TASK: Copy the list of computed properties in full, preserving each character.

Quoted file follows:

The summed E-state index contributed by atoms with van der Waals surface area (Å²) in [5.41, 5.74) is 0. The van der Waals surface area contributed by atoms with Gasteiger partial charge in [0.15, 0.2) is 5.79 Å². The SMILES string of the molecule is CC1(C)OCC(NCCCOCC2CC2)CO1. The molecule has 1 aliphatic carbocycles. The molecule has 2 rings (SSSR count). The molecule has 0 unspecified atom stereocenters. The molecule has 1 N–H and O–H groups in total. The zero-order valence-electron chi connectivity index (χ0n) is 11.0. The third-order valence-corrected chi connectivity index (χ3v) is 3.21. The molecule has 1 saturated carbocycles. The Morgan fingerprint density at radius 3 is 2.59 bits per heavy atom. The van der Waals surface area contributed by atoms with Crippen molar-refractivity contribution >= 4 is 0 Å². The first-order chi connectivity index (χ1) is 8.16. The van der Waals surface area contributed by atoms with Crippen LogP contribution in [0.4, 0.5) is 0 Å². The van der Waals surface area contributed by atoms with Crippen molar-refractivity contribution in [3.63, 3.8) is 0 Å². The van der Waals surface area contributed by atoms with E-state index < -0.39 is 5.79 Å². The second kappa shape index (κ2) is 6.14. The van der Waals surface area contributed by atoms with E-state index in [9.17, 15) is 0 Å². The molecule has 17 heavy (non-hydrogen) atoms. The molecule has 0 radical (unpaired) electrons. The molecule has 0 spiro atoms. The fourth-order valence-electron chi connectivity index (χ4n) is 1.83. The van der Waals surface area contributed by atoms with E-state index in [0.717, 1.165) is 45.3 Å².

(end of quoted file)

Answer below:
The summed E-state index contributed by atoms with van der Waals surface area (Å²) in [5.41, 5.74) is 0. The van der Waals surface area contributed by atoms with Gasteiger partial charge in [0.15, 0.2) is 5.79 Å². The SMILES string of the molecule is CC1(C)OCC(NCCCOCC2CC2)CO1. The molecule has 1 aliphatic carbocycles. The molecule has 2 rings (SSSR count). The molecule has 0 unspecified atom stereocenters. The molecule has 1 N–H and O–H groups in total. The zero-order valence-electron chi connectivity index (χ0n) is 11.0. The third-order valence-corrected chi connectivity index (χ3v) is 3.21. The molecule has 1 saturated carbocycles. The Morgan fingerprint density at radius 3 is 2.59 bits per heavy atom. The van der Waals surface area contributed by atoms with Crippen molar-refractivity contribution >= 4 is 0 Å². The first-order chi connectivity index (χ1) is 8.16. The van der Waals surface area contributed by atoms with Crippen LogP contribution in [0.4, 0.5) is 0 Å². The van der Waals surface area contributed by atoms with Crippen molar-refractivity contribution in [3.63, 3.8) is 0 Å². The van der Waals surface area contributed by atoms with E-state index < -0.39 is 5.79 Å². The second kappa shape index (κ2) is 6.14. The van der Waals surface area contributed by atoms with E-state index in [9.17, 15) is 0 Å². The molecule has 17 heavy (non-hydrogen) atoms. The molecule has 0 radical (unpaired) electrons. The molecule has 0 spiro atoms. The fourth-order valence-electron chi connectivity index (χ4n) is 1.83. The van der Waals surface area contributed by atoms with E-state index in [0.717, 1.165) is 45.3 Å².